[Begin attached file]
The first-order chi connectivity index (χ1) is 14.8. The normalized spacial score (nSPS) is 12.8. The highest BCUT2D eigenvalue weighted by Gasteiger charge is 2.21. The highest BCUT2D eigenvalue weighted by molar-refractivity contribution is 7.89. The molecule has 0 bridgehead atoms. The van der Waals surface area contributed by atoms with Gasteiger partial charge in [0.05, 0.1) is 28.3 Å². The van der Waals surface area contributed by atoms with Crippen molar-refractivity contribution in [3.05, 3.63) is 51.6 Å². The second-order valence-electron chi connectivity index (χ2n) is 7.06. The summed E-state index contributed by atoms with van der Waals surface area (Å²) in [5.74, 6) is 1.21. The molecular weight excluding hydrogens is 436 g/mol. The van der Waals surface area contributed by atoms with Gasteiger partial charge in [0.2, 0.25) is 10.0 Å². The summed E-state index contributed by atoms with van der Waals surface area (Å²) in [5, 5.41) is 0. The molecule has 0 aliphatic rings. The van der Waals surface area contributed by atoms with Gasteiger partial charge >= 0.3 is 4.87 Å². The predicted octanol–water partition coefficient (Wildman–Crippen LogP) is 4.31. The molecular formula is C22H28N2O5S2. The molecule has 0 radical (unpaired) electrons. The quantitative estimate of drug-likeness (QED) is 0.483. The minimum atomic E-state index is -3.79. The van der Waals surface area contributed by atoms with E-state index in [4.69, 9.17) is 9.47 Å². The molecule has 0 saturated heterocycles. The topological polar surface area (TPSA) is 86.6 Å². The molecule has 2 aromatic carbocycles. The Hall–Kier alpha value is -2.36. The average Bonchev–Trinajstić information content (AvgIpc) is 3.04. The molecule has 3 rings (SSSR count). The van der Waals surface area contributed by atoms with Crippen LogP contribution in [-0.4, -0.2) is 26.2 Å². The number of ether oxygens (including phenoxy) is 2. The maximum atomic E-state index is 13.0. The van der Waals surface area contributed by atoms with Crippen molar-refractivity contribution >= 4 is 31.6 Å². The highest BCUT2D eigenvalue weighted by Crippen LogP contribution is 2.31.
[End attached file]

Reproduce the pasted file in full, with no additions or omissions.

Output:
The first-order chi connectivity index (χ1) is 14.8. The normalized spacial score (nSPS) is 12.8. The highest BCUT2D eigenvalue weighted by Gasteiger charge is 2.21. The highest BCUT2D eigenvalue weighted by molar-refractivity contribution is 7.89. The molecule has 0 bridgehead atoms. The van der Waals surface area contributed by atoms with Gasteiger partial charge in [0.05, 0.1) is 28.3 Å². The van der Waals surface area contributed by atoms with Crippen molar-refractivity contribution in [3.05, 3.63) is 51.6 Å². The second-order valence-electron chi connectivity index (χ2n) is 7.06. The summed E-state index contributed by atoms with van der Waals surface area (Å²) in [5.74, 6) is 1.21. The molecular weight excluding hydrogens is 436 g/mol. The van der Waals surface area contributed by atoms with Gasteiger partial charge in [0.2, 0.25) is 10.0 Å². The summed E-state index contributed by atoms with van der Waals surface area (Å²) in [5, 5.41) is 0. The molecule has 0 aliphatic rings. The van der Waals surface area contributed by atoms with Gasteiger partial charge >= 0.3 is 4.87 Å². The predicted octanol–water partition coefficient (Wildman–Crippen LogP) is 4.31. The molecular formula is C22H28N2O5S2. The molecule has 0 radical (unpaired) electrons. The quantitative estimate of drug-likeness (QED) is 0.483. The minimum atomic E-state index is -3.79. The van der Waals surface area contributed by atoms with E-state index in [4.69, 9.17) is 9.47 Å². The molecule has 0 saturated heterocycles. The topological polar surface area (TPSA) is 86.6 Å². The molecule has 2 aromatic carbocycles. The Hall–Kier alpha value is -2.36. The average Bonchev–Trinajstić information content (AvgIpc) is 3.04. The molecule has 3 rings (SSSR count). The van der Waals surface area contributed by atoms with Crippen LogP contribution in [-0.4, -0.2) is 26.2 Å². The number of ether oxygens (including phenoxy) is 2. The maximum atomic E-state index is 13.0. The van der Waals surface area contributed by atoms with Crippen molar-refractivity contribution >= 4 is 31.6 Å². The highest BCUT2D eigenvalue weighted by Crippen LogP contribution is 2.31.